Recognizing the voices of his people, Grajales went running out to receive them, giving thanks to God that they had delivered him so soon from his enemies. The Castilians scarcely knew him, because though the time of his imprisonment had been short the Indians had already stripped him and dressed him in no more than some trousers such as they wear. The Spaniards rejoiced with him, and gathering up all the people who were in the canebrake, who were women and children, went with them to the army where the governor received them with joy at their having recovered the Spaniard and, in freeing him, having captured so many of the enemy.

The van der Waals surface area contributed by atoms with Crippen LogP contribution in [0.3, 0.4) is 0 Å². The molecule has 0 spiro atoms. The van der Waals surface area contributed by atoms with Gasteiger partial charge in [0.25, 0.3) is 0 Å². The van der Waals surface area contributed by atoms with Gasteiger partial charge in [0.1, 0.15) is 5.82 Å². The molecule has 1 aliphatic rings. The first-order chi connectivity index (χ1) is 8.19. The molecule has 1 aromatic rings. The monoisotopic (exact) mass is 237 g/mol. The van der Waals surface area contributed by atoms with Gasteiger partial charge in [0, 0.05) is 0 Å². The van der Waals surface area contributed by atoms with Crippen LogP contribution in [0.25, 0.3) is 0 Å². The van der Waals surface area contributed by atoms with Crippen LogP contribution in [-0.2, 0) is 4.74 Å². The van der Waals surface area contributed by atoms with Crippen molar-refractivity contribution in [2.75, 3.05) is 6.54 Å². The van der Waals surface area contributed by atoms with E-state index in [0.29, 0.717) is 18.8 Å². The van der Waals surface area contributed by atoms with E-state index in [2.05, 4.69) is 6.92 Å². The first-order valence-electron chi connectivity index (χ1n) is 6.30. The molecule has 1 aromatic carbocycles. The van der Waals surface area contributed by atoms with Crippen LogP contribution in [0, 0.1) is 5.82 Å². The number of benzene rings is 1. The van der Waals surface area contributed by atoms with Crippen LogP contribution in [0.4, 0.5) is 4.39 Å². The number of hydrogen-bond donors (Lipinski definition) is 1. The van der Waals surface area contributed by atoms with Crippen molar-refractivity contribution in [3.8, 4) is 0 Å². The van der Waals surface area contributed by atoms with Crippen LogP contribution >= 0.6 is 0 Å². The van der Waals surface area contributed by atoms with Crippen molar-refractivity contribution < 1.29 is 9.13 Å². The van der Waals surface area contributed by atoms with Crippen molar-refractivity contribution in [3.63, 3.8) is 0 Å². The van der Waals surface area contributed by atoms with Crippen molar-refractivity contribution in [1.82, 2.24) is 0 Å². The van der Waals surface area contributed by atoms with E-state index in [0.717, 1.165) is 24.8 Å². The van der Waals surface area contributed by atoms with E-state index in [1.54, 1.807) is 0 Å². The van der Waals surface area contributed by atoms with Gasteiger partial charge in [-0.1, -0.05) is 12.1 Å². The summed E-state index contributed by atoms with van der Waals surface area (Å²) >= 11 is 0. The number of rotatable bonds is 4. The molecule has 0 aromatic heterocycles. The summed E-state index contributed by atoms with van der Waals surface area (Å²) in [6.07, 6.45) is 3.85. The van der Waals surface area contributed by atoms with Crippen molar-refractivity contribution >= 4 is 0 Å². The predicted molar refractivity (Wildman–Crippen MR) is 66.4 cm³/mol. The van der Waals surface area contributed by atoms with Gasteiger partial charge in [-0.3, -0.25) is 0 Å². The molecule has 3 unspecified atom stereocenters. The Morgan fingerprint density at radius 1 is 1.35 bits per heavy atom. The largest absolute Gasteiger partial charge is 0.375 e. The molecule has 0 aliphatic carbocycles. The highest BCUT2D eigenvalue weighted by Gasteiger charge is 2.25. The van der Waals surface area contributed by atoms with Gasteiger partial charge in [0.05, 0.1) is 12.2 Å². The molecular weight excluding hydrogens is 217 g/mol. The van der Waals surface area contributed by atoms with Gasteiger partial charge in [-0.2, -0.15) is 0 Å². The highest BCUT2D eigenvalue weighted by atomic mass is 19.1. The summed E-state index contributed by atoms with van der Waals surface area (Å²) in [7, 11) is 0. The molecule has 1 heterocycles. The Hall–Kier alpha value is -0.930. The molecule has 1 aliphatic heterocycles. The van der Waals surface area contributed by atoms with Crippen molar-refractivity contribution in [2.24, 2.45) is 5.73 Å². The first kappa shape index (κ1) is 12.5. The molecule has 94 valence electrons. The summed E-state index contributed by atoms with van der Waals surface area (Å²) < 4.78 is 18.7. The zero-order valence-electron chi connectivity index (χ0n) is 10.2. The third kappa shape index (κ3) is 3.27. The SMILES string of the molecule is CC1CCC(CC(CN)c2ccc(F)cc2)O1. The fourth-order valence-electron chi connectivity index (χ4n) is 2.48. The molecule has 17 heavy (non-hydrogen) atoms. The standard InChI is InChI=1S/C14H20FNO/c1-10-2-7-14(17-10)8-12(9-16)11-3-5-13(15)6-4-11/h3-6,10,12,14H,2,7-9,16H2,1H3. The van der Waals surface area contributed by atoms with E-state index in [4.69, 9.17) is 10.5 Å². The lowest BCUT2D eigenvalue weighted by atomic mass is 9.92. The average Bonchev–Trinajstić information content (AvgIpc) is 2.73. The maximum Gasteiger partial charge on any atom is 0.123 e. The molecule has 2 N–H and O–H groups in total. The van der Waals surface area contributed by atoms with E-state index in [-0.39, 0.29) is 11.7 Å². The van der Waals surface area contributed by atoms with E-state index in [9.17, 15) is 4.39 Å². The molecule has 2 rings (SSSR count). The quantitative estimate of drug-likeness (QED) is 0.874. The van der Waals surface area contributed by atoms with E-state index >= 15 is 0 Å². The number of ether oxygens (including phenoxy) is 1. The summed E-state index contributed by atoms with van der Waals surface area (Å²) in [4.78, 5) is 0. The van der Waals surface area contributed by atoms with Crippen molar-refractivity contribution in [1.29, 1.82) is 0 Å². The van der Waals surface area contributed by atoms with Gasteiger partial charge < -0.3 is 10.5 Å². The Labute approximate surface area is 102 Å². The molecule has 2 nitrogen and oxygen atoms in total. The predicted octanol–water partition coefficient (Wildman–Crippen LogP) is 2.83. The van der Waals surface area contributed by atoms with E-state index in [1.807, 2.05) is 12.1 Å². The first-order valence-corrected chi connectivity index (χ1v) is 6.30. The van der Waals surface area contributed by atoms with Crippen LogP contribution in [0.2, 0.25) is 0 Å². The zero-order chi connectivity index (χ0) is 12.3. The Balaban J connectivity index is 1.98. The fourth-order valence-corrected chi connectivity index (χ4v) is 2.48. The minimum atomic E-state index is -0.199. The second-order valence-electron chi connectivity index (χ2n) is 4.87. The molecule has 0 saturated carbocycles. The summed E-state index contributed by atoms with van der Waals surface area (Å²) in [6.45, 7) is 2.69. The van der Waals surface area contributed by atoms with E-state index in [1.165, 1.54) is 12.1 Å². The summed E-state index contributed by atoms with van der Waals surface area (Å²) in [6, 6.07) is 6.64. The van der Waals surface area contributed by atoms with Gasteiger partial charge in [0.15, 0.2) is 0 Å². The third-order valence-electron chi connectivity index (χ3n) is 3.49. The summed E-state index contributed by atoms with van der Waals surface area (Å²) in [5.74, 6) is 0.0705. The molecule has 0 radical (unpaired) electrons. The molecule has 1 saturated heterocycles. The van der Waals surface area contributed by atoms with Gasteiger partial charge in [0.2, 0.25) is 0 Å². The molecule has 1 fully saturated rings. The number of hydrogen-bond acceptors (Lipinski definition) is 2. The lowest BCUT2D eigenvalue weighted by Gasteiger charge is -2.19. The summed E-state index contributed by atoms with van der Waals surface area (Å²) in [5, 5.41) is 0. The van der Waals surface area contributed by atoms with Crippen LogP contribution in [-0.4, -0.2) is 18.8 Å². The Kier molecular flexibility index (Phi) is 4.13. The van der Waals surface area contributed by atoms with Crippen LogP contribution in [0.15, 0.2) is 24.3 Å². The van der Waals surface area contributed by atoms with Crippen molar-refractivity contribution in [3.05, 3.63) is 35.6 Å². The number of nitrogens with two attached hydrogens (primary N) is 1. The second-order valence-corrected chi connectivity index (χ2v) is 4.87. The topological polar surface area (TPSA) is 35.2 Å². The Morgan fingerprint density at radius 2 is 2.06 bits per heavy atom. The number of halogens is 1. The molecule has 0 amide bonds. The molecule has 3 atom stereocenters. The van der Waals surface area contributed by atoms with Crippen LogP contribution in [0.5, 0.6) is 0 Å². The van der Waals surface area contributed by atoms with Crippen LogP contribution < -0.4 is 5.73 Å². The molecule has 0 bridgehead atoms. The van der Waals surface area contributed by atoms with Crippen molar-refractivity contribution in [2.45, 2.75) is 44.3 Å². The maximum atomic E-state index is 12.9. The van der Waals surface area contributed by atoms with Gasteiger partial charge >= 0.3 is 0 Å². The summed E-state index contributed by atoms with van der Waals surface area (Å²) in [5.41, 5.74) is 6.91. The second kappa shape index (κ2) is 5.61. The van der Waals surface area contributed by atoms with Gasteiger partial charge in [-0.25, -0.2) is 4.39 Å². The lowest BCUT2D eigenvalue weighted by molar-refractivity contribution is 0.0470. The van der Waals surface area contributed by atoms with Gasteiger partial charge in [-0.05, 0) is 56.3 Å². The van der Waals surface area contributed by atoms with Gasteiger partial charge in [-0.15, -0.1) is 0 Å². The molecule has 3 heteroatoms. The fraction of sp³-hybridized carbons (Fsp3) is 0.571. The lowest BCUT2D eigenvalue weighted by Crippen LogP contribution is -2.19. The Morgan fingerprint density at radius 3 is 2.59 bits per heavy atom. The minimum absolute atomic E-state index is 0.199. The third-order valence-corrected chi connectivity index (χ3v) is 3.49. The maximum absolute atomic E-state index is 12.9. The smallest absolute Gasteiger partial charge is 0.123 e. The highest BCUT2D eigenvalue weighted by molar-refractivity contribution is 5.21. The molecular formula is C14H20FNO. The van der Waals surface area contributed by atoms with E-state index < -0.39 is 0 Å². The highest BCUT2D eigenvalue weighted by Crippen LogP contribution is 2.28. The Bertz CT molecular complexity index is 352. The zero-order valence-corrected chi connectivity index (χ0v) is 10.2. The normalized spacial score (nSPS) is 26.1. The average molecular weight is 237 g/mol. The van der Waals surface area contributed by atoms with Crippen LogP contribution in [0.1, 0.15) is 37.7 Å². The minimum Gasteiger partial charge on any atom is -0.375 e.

Grajales recounted immediately all that had happened to him and told how the Indians, when they came out of their ambuscade, had not desired to harm the Christians, because the arrows they had discharged had been more to intimidate them than to kill or wound them; that inasmuch as they had found them careless and off their guard, they could, if they liked, have killed most of them. And he said that as soon as they took him they were content and went without doing any other damage, leaving the rest of the Castilians; and that on the way and in the lodging in the canebrake they had treated him well, as had their women and children, speaking consoling words to him, and each of them offering him what they had to eat. The governor, learning of this, ordered brought before him the women, boys and children whom they had brought as prisoners and told them that he was much pleased at the good treatment they had accorded to the Spaniard, and at the friendly words that they had spoken to him, as a reward for which he was giving them their freedom so that they might go to their houses. And he charged them that thenceforth they should not flee from the Spaniards or stand in fear of them, but should communicate and deal with them as if they were all of the same nation; that he had not come there to mistreat the natives of the country, but to have them for friends and brothers; and that they were to tell this to their cacique and to their husbands, relatives and neighbors. Besides this cajolery, they gave them gifts and sent them away very contented with the kindness with which the general and all his people had treated them.